His job is to bar my discussion of unpublished plots. To that, he has now added the function of preventing further communal silliness in the form of BLOGVELS, Beta-readers, and critique groups. There’ll be no more handing out pre-edited slices of fiction to people on the far side of the globe. Not on his watch.
   It may be some time before I venture near that territory again. If there were a way to bump Dr Phibes off without serious injury to myself, he’d be gone. Alas, given his penchant for spooky biological experiments, he has radio-linked his heartbeat to mine.
   The BLOGVEL experiment was for the benefit of others. After offering to compile short stories with several writers, I couldn’t then turn Kacey down in a stunning act of hypocrisy when she made the counter-offer. She was right. I had to participate in the BLOGVEL. Even if only to discover that awful thing…
   I worked out my part of the story in my head, based on a photo I took. This, I considered research. The whole idea was to read chapter one and build my thoughts on whatever I found. Plants. The woods. An evil brother. Right. I’ll look at that park I went through on a mock-train.
   The photo jumped out at me. I’m going to invent a story based around that. All I have to do is wait for the first few participants to do their chapters. Provided no one introduces the brother, I’m set for action. After reading chapter four, I slapped my attempt down on the night and seized the introduction of the evil brother for myself.
   Yes, it was great to write. I distracted Dr Phibes and sent the initial copy to the next author, Cat Woods. And I sent a copy to Kacey in advance. To let her see the initial piece. After that, I edited. So that Kacey would gain something from seeing the published version. Almost the same as the one I wrote on the night. Well I did that for Kacey, as she has problems with editing.
   Write your story. Edit your story. Publish your story. Sending the unedited work to a relative stranger was a way of giving added warning to the next person in line. Cat Woods might have found my stint as storyteller jarring. Or events could have conspired against her, with life taking over. So, I gave her as much time as possible to write her own piece.
   Under normal circumstances, I wouldn’t do that. If I wrote a piece of fiction for my blog, I’d read it. Edit it. And then my blog’s readers would be the next to see it. I wouldn’t usually hand over the goods to colleagues.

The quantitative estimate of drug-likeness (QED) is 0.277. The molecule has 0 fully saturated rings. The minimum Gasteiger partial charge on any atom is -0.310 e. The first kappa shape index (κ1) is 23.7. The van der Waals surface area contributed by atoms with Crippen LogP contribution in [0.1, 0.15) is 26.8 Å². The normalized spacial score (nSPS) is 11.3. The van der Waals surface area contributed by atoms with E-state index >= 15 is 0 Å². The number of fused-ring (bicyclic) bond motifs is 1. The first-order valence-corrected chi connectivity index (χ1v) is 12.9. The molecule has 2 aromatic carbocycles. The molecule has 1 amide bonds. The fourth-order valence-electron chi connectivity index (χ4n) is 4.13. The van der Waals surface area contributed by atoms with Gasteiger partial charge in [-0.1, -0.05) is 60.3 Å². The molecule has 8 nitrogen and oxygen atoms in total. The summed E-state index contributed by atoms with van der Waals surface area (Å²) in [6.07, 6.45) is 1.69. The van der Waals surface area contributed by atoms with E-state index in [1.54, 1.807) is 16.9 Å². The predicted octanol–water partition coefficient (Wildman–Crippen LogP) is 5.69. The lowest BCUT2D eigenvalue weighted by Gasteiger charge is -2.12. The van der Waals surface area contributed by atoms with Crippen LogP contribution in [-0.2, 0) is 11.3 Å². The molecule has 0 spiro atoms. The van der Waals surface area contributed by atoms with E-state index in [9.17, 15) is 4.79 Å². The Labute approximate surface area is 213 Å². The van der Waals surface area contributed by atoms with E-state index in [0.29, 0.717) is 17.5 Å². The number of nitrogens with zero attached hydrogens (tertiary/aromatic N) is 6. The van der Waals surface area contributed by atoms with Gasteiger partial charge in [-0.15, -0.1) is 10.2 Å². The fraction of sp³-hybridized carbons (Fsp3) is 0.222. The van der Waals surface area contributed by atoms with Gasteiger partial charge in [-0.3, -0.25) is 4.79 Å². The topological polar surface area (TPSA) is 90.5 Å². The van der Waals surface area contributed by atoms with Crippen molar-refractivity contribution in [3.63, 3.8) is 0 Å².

(I have done so with some blog entries, as I had to clear permission on a few points. Also, I’ve written e-mails that I later plundered for blog entries. Generally, though, I won’t preview a blog posting by touting it around fellow-scribblers first.)
   Yes, I could use critique groups and alter my writing. But then I wouldn’t be me. It’s still one step too far for me. Only one step. But a giant leap, where I’m standing. I hope that my 0.75 readers won’t be disappointed by the sense of failure that I’ve taken away from the BLOGVEL.
   Part of me, open-minded, says that I tried – and that doesn’t count as failure at all. The same part of me says…maybe next time there’ll be a sense of achievement. There could be a next time. And one day, there might be a critique group too – especially after all the plans I made in that direction. I just didn’t flip the switch. The circuits are still in place.
   I feel my writing is floating somewhere in the 19th century, where I’m not chasing after the latest fad. History has passed me by, but the passing of it is of little import. I just do what I do, and try my best to be me.
   BLOGVEL verdict. I think there was a sense of a letdown. Of letting my colleagues down. That awful thing…I’m here to learn, yet the BLOGVEL didn’t teach me anything. It’s shocking to feel that I didn’t learn anything from participating. But that’s what I carried away from it.
   Kacey would have been more disappointed had I not tried something different. Yes, better to try, to fail, than not try…never know. I’m left feeling unsure. As though, perhaps, I had to move a little way forward in a new direction this time out. And that I might make it that way once I’ve had time to get used to it. Even though I feel I did little more than tread water.
   Tennyson comes to mind. Ulysses. The closing lines of his poem.

Tho’ much is taken, much abides; and tho’
We are not now that strength which in old days
Moved earth and heaven; that which we are, we are;
One equal temper of heroic hearts
Made weak by time and fate, but strong in will
To strive, to seek, to find, and not to yield.

   This stirs in the wake of the sentiment that it isn’t too late to seek a newer world. So I’ll strive to seek, and hope to find. Convinced I’d learn something from the BLOGVEL, I walked away from it surprised to learn that I hadn’t learned a thing. If you call that learning. We’ll see if I can ditch Dr Phibes one day. Not today. But, even so, take this from my musing. Failure to learn doesn’t halt you in your tracks. Don’t give up. I’ll do my best not to yield. You should do your best not to, too.